Home>Financial Articles and Q&A>Articles>Four Principles About Giving...

Four Principles About Giving...

1) Every meaningful donation begins with a conversation.

Do you have a process or methods to open up the space to have a meaningful conversation?  Have you used tools like "values cards" or well, thought-out questions about the donor's life story, to determine how they like to give?

2) If we listen attentively to each donor's story, we can discover they they give.

Philanthropy coach and guru, Jay Steenhuysen, has studied and researched the 8 "Why's" of donors' givings for decades. The 8 levels of motivation Jay has identified are as follows: charitable intent, values, leverage, role model, family, expert, legacy, significance.  Additionally, there are 6 ways in which a donor "engages" these motivations: obligation, gratitude, relationship, mission, program, passion.  Obviously, we want to see more than simple obligation in giving and at work in a donor's passion.  These engagements can be fostered and enhanced with the proper guidance.  Are we just too busy to really listen ... trying to pack too much into our day.  The late Jim Rohn was big on the saying, "wherever you are, be there." This is wise counsel to apply in all areas of our lives.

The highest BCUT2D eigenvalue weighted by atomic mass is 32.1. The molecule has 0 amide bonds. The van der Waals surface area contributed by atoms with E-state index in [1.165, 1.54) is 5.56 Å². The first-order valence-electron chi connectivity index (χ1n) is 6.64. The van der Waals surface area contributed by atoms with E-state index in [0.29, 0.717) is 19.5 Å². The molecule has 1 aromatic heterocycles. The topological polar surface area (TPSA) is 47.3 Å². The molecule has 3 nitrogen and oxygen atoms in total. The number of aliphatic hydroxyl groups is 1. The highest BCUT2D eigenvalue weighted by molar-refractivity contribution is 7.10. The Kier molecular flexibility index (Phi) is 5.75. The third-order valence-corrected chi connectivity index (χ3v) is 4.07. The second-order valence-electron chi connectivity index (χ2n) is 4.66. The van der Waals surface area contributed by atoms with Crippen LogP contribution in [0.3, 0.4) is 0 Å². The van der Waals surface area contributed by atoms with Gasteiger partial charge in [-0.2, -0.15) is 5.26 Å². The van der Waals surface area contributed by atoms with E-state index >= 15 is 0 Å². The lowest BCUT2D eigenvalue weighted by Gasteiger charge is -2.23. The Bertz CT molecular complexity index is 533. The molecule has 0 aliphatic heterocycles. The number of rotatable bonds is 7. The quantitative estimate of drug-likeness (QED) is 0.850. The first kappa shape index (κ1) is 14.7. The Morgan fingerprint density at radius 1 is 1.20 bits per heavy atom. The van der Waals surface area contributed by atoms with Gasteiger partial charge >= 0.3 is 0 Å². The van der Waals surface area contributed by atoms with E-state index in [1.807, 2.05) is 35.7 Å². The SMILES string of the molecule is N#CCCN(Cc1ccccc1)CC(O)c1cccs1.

3) Once we understand the "why" of a donor's giving, it's relatively easy to then direct the "how".

"How" is not simple fill-in-the-box forms, or doing things as we have always done in the past. To best seek the "how to give" means coming to the table, being on the same side of the table as the donor, and then helping guide the donor into seeking a meaningful, and well thought-out process.  Understanding the "Why" brings clarity. The "why" must then remain as the focal point to lead to the "how" of the planning process.

4) Sometimes the story "about" the gift ... is more valuable than the gift itself.

Often, "the story" brings heirs and others together encouraging and inspiring them to be, or to become, "thoughtful" and intentional givers. It brings a sense of intentional stewardship to those that hear the story. Consider how you might capture the story. One suggestion is to record an audio of such a priceless legacy conversation, or chat. Utilize well, thought-out questions in the process, and really have fun being there with others in their story.

The outcome: ALL will be blessed, both today and in the future.

Upvote (0)
Comment   |  7 years, 5 months ago from Maitland, FL